Sagrada Familia in Spain
This is a plate shaped, bronze coloured, metal fridge magnet of the Sagrada Familia in Barcelona, Spain. The Basilica and Expiatory Church of the Holy Family commonly known as the Sagrada Familia is a large Roman Catholic church in Barcelona, Catalonia, Spain, designed by Catalan architect Antoni Gaudi (1852-1926). Although incomplete, the church is a UNESCO World Heritage Site. Gaudi's architectural and engineering style-combining Gothic and curvilinear Art Nouveau also displayed in six other buildings in Barcelona, testify "to Gaudi's exceptional creative contribution to the development of architecture and building technology" and "anticipated and influenced many of the forms and techniques that were relevant to the development of modern construction in the 20th century". In 2010 an organ was installed in the presbytery by the Blancafort Orgueners de Montserrat organ builders. To overcome the unique acoustical challenges posed by the church's architecture and vast size, several additional organs were installed at various points within the building. These instruments are playable separately (from their own individual consoles) and simultaneously (from a single mobile console), yielding an organ of some 8000 pipes when completed.
Appraisal Of The Sagrada Familia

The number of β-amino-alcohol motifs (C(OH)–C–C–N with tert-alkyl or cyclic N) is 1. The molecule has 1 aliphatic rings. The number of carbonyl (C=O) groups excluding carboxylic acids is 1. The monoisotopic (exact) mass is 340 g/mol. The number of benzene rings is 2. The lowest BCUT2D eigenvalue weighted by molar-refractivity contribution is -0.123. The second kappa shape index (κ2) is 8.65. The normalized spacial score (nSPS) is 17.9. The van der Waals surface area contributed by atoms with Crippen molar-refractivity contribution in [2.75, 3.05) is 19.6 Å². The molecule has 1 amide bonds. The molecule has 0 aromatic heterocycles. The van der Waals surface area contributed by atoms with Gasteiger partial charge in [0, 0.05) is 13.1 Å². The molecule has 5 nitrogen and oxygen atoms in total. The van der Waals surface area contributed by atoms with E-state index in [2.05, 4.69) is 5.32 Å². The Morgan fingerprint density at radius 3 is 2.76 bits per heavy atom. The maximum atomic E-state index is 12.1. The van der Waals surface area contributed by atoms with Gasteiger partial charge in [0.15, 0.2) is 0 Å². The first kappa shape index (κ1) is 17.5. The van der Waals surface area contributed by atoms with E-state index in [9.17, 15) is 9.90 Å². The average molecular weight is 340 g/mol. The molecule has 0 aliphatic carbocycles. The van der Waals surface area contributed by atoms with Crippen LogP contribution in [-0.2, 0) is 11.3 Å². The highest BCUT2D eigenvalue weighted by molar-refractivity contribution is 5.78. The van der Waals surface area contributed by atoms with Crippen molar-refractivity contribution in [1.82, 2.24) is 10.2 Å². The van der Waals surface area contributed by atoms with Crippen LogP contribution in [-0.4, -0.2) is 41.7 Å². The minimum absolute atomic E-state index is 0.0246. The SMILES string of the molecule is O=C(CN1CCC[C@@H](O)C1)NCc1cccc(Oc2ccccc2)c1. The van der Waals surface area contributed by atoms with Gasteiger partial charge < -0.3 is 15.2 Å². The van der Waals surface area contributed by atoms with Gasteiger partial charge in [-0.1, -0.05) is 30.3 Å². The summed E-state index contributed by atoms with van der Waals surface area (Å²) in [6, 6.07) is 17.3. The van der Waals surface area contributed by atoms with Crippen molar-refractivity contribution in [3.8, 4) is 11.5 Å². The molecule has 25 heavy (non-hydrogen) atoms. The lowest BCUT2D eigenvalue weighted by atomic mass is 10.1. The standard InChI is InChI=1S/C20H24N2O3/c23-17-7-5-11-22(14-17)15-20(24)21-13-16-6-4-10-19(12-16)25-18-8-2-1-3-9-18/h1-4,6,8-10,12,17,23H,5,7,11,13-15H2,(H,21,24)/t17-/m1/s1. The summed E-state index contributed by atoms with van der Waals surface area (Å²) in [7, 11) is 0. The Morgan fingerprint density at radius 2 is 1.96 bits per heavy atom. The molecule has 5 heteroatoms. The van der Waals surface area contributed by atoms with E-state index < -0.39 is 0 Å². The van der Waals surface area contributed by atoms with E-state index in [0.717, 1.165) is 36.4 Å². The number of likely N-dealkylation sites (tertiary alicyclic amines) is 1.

The building's design itself has been polarizing. Assessments by Gaudi's fellow architects were generally positive; Louis Sullivan greatly admired it, describing Sagrada Familia as the "greatest piece of creative architecture in the last twenty-five years. It is spirit symbolised in stone!" Art critic Rainer Zerbst said "it is probably impossible to find a church building anything like it in the entire history of art" and Paul Goldberger called it "the most extraordinary personal interpretation of Gothic architecture since the Middle Ages." Walter Gropius also praised Sagrada Familia, describing the building's walls as "a marvel of technical perfection". Time Magazine called it 'sensual, spiritual, whimsical, exuberant' and George Orwell called it 'one of the most hideous buildings in the world'. James A. Michener called it "one of the strangest-looking serious buildings in the world" and British historian Gerald Brenan stated about the building "Not even in the European architecture of the period can one discover anything so vulgar or pretentious." The building's distinctive silhouette has nevertheless become symbolic of Barcelona itself, drawing an estimated 2.5 million visitors annually.